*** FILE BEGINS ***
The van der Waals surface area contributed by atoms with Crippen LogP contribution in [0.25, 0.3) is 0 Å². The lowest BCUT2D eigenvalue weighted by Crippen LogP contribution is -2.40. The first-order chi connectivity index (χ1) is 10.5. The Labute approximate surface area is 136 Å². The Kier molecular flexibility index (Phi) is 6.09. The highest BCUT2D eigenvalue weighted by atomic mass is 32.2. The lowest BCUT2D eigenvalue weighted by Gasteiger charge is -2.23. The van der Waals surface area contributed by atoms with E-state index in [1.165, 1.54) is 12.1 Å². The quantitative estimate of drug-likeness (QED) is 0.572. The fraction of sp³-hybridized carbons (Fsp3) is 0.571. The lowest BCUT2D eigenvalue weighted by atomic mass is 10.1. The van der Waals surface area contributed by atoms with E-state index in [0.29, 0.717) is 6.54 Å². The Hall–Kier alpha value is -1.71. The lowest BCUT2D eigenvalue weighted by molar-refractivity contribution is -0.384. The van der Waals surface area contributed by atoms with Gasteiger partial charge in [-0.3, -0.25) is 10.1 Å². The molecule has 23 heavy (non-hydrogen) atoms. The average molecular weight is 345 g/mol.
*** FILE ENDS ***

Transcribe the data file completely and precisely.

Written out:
The van der Waals surface area contributed by atoms with Crippen LogP contribution in [0.25, 0.3) is 0 Å². The lowest BCUT2D eigenvalue weighted by Crippen LogP contribution is -2.40. The first-order chi connectivity index (χ1) is 10.5. The Labute approximate surface area is 136 Å². The Kier molecular flexibility index (Phi) is 6.09. The highest BCUT2D eigenvalue weighted by atomic mass is 32.2. The lowest BCUT2D eigenvalue weighted by Gasteiger charge is -2.23. The van der Waals surface area contributed by atoms with E-state index in [1.165, 1.54) is 12.1 Å². The quantitative estimate of drug-likeness (QED) is 0.572. The fraction of sp³-hybridized carbons (Fsp3) is 0.571. The lowest BCUT2D eigenvalue weighted by atomic mass is 10.1. The van der Waals surface area contributed by atoms with E-state index in [0.29, 0.717) is 6.54 Å². The Hall–Kier alpha value is -1.71. The lowest BCUT2D eigenvalue weighted by molar-refractivity contribution is -0.384. The van der Waals surface area contributed by atoms with Gasteiger partial charge in [-0.3, -0.25) is 10.1 Å². The molecule has 23 heavy (non-hydrogen) atoms. The average molecular weight is 345 g/mol.